One of the best parts of rolling out Kosmos has been seeing the benefits of our smart insight features powered by machine learning.
As data is passed to the cloud, our models make predictions about the future state of a user’s application, as well as flag any data points that appear anomalous.
However, as we contemplate the future of Kosmos, we are increasingly interested in pushing these tools from the cloud to the edge. We thought we’d share the five devices we’re most excited to experiment with.
Taking Machine Learning Hardware to the Edge
But before we dive in, why Machine Learning on the edge in the first place?
Reduction in Network Bandwidth
One of the strongest motivators is the reduction in network bandwidth. Instead of pushing data up to the cloud to be evaluated, the device can do it locally. This leads directly to a reduction in power consumption.
Consider the fact that encrypting data to be evaluated remotely (and decrypting the reply) can consume 5 times more power than evaluating locally. While power consumption may not be as large a concern in traditional systems, it quickly becomes important when deploying devices in less accessible and controllable environments.
It follows that evaluation will also occur earlier. This decrease in latency means reducing the time between the edge registering an anomalous value and the user receiving an alert. This is because evaluation occurs on your hardware, where data is received at higher rates than it is pushed to the cloud for storage.
Reducing the time to an alert can translate into real dollar savings for our customers who use Kosmos to monitor assets like their manufacturing processes.
Another consideration is security. A user has more control over the privacy and security of their models when they reside on the edge.
The use of online algorithms provides even more privacy, with there being no need for the model to touch the cloud as it is updated by the edge-specific data it is receiving. For cases where privacy is integral, this can prevent any data at all from being externalized.
5 Hardware Options for Machine Learning on the Edge
Now that we’ve convinced you the edge is the future, let’s explore the machine learning hardware options currently available:
Coral by Google
The USB Accelerator is particularly exciting, as it is easy to integrate into existing systems. Each TPU is able to perform 4 tera-operations per second, and while your mileage may vary depending on what you are trying to accomplish, our research showed that this is the fastest chip for inferencing on our list.
Although not an issue here at Temboo, one major drawback is that it only supports TensorFlow Lite. Another issue is that the edge TPU is not capable of backward propagation, which limits its ability to train models.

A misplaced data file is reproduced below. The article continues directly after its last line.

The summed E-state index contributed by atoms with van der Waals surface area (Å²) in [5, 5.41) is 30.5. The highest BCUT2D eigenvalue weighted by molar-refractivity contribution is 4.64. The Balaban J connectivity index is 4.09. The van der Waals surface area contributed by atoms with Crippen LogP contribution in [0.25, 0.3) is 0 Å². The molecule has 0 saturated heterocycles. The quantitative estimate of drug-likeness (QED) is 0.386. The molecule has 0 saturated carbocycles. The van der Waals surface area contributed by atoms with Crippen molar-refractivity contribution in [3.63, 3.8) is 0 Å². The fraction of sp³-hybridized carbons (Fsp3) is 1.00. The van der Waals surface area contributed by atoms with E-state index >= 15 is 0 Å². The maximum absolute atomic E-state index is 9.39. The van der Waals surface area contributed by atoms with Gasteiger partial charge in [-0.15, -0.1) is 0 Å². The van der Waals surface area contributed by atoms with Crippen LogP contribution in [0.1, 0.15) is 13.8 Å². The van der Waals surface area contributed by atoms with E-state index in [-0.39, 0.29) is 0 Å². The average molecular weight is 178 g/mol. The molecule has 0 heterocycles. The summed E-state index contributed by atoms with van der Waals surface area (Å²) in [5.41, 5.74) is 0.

Intel Neural Compute Stick 2
Using Intel’s OpenVINO toolkit, you can run models from multiple frameworks and exchange formats via its intermediate representation format. Their developer guide has a comprehensive list of technologies supported.
One reason that the NCS2 doesn’t top our list is because the focus is heavily on computer vision, which is not currently a priority at Temboo. Like the Coral, NCS 2 is designed for inferencing not training.
NVIDIA Jetson TX2
The NVIDIA Jetson TX2 is exciting because all aspects of machine learning can be executed on the edge, not just inferencing. It’s a fully fledged ARM multi-core CPU with 256 NVIDIA CUDA cores, making it one of the better suited systems for training models on the edge.
The Jetson TX2 consumes more power than the devices we’ve discussed so far, but this is to be expected because it is not an accelerator like the NCS2 or Coral USB Accelerator. The Jetson combines the main CPU and the accelerator into one board, making it a great gateway with built-in model training and execution. It’s also the most expensive option on our list.
The Sipeed MAIX-I is a low-cost chip with AI acceleration built right in. This single chip combines a dual core processor, support for neural networks through a KPU, and wifi connectivity into one convenient package.
While the throughput is lower than other accelerators, it represents pushing ML as far to the edge as possible. Currently the MAix-I appears optimized for video and audio application, which could fundamentally change the way our users are deploying sensors. Instead of a sensor just tracking motion, it could instead couple that with a model that categorizes the source of the motion (e.g. human detected).
We’re ending our list with Xilinx, which specializes in FPGAs (field-programmable gate arrays) like the Zynq-7000 SoC. While an FPGA may be slower than a modern ASIC (application-specific integrated circuit), they allow you future-proof your product.
By planning for an FPGA accelerator in early chip design stages, the FPGA can then be configured with the best ML accelerator for the application when the product is actually ready for release. In a field as rapidly changing as ML, this flexibility is critical.
And the Winner is…
While we’re itching to get our hands on all of these devices, we’re most excited for the Coral USB Accelerator. It’s powerful and should integrate well within our existing framework, making it easier to get a meaningful model up and off the ground quickly.
Any that we missed? Let us know the machine learning hardware you’re most excited about in the comments below! Or check out our job postings if you’re ready to help us build out the next iteration of Kosmos.